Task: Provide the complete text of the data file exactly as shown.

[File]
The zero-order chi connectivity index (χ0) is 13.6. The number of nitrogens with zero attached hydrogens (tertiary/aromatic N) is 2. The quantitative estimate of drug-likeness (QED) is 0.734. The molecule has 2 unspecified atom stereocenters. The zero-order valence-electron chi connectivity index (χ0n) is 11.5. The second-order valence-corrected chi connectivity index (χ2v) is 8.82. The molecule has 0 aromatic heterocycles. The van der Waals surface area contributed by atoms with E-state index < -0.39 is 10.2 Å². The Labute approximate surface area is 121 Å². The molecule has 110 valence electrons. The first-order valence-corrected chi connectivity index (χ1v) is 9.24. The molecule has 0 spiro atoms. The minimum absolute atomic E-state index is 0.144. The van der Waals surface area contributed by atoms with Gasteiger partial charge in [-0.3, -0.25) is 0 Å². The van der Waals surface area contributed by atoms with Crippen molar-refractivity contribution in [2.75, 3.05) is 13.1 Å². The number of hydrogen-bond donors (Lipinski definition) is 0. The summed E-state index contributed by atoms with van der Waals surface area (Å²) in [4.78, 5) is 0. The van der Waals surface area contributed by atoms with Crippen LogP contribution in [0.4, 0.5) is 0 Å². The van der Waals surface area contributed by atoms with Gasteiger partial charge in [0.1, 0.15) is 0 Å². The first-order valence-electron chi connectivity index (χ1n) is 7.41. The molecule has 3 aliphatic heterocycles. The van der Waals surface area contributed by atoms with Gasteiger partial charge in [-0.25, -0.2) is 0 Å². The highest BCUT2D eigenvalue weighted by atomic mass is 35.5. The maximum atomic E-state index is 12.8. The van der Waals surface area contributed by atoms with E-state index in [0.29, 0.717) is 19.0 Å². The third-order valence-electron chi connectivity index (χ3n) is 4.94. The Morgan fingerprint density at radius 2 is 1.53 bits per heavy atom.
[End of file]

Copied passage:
The zero-order chi connectivity index (χ0) is 13.6. The number of nitrogens with zero attached hydrogens (tertiary/aromatic N) is 2. The quantitative estimate of drug-likeness (QED) is 0.734. The molecule has 2 unspecified atom stereocenters. The zero-order valence-electron chi connectivity index (χ0n) is 11.5. The second-order valence-corrected chi connectivity index (χ2v) is 8.82. The molecule has 0 aromatic heterocycles. The van der Waals surface area contributed by atoms with E-state index < -0.39 is 10.2 Å². The Labute approximate surface area is 121 Å². The molecule has 110 valence electrons. The first-order valence-corrected chi connectivity index (χ1v) is 9.24. The molecule has 0 spiro atoms. The minimum absolute atomic E-state index is 0.144. The van der Waals surface area contributed by atoms with Gasteiger partial charge in [-0.3, -0.25) is 0 Å². The van der Waals surface area contributed by atoms with Crippen molar-refractivity contribution in [2.75, 3.05) is 13.1 Å². The number of hydrogen-bond donors (Lipinski definition) is 0. The summed E-state index contributed by atoms with van der Waals surface area (Å²) in [4.78, 5) is 0. The van der Waals surface area contributed by atoms with Crippen LogP contribution in [0.4, 0.5) is 0 Å². The van der Waals surface area contributed by atoms with Gasteiger partial charge in [0.1, 0.15) is 0 Å². The first-order valence-electron chi connectivity index (χ1n) is 7.41. The molecule has 3 aliphatic heterocycles. The van der Waals surface area contributed by atoms with Gasteiger partial charge in [-0.25, -0.2) is 0 Å². The highest BCUT2D eigenvalue weighted by atomic mass is 35.5. The maximum atomic E-state index is 12.8. The van der Waals surface area contributed by atoms with E-state index in [0.29, 0.717) is 19.0 Å². The third-order valence-electron chi connectivity index (χ3n) is 4.94. The Morgan fingerprint density at radius 2 is 1.53 bits per heavy atom.